While the Canadian day is done at about 10 PM and most of us head home to watch the TV news, Spanish nights are just beginning. Lunch at 3:00 and Dinner at 10:30 is discombobulating, but flexibility is my middle name when I’m traveling. Tapas bars are everywhere. At Bodequita Romero, there are no seats. We stand at the bar and order from a small menu. Sherry is pulled from a huge wooden cask and the tapas are divine morsels. Free tapas with the drinks are a thing of the past. We’re curious as to why the place is empty. We learn what the reason is: an important soccer game on TV keeps the crowds away, and sure enough minutes after the game is ended, the regulars start piling in. Sliced cod, smoked salmon, anchovies, tuna, fresh white asparagus–all marinated in fresh olive oil. Tiny potatoes, dressed with oil and vinegar. Olives, capers on stems and wonderful crisp cloves of garlic with the center core removed, are pickled in brine. With a loaf of fresh bread, this is the kind of meal that I love. I begin dreaming about retiring to a small villa in Spain…
Olive cultivation was probably introduced into Spain towards the end of the second millennium before Christ. Today, about 3000 years later, almost 50% of Europe’s oil production is in Spain. The fruit is still picked by shaking the trees and letting the olives fall onto cloth-covered ground, then processed using age-old methods. After washing, the olives are crushed into paste and stacked on hydraulic presses that press out the oily “must”. They are left to settle, while the oil separates and floats to the top of the vegetable water. Stringent testing in the lab denotes the acidity level: Extra Virgin is the first pressing of olives shaken from trees; Virgin is pressed from olives that have fallen onto the ground (fermentation begins immediately) and mixed with olives shaken from the tree.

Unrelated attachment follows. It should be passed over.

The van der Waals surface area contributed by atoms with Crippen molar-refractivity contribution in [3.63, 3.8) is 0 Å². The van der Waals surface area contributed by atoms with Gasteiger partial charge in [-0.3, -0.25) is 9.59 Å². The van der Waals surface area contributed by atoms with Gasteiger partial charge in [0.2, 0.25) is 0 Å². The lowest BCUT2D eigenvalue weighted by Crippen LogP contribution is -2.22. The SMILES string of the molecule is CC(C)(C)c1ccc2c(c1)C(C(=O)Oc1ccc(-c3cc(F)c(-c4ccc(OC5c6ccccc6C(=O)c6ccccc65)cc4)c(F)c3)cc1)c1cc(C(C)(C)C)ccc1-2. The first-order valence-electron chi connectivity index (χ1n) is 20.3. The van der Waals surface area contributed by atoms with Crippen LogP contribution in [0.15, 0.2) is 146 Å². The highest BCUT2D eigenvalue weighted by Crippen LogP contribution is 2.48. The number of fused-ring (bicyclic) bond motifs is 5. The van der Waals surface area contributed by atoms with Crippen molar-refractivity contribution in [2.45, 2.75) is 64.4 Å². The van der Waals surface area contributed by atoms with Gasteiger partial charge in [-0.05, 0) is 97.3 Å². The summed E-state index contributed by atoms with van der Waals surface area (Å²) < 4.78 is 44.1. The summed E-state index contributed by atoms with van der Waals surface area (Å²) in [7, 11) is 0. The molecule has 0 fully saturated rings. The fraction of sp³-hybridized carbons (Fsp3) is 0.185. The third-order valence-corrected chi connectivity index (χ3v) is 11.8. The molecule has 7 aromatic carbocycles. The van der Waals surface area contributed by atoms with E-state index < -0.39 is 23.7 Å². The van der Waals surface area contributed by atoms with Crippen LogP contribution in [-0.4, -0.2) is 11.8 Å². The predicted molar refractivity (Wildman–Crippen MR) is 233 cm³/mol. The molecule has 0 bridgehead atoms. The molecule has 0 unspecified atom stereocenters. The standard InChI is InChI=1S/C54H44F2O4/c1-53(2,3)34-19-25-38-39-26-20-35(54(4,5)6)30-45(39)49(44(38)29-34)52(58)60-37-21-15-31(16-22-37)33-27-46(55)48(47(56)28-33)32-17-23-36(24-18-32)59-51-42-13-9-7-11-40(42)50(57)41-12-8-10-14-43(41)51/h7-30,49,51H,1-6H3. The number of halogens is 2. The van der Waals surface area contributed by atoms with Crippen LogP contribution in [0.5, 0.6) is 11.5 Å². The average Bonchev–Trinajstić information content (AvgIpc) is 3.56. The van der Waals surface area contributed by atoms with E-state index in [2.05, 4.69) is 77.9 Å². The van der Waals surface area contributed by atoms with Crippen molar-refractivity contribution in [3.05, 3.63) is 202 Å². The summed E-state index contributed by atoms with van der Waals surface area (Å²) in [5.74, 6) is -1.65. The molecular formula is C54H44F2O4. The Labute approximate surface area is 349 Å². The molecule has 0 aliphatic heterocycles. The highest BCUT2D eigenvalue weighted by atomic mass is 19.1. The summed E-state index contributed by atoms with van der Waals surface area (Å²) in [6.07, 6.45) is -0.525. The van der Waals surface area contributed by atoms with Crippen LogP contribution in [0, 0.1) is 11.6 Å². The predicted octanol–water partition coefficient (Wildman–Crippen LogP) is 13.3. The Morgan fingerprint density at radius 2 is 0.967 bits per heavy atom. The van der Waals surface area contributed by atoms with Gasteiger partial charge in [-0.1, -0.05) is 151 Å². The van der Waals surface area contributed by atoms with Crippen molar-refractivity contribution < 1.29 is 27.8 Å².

Armed with specific vocabulary used by tasters—almond, bitter, sweet, fruity, grassy, apple, pungent—and having by now swallowed about a gallon of olive oil, I’m determined to put my newfound knowledge to the test at my next meal.
El Espigon Fish and Seafood restaurant has the look of a posh fishing lodge in northern Ontario with its varnished pine floor, walls, and ceiling festooned with fishing rods, ship’s lanterns, and seagoing paintings. Fresh fish, grouper, Seabass, cod, oysters, lobsters, and shrimp arrive daily from the coast giving us a bounty of Andalusian seafood cuisine to choose from.
But first, Tapas: crispy baby octopus and squid; the crunch of deep-fried anchovies–four stuck together to form a fan–sea snails; grilled crayfish; marinated clams; and endives filled with Roquefort. By 3 PM every table in this two-room restaurant is filled. Several of us take a cue from what’s going on around us and order a huge sea-bass, embedded in salt, and baked on a wooden tray. We are amazed at the alacrity and skill with which the waiter cracks open the salt, bones the fish, and serves the sweet and delicate white flesh.
As for the tasting notes of my olive oil, my now-educated palate says grassy, fruity perfume with low acidity. Extra Virgin of course.
Sara Waxman, OOnt, is an award-winning restaurant critic, best-selling cookbook author, food and travel journalist and has eaten her way through much of the free world for four decades, while writing about it in books, newspapers and magazines. She is the Editor in Chief of DINE and Destinations magazine.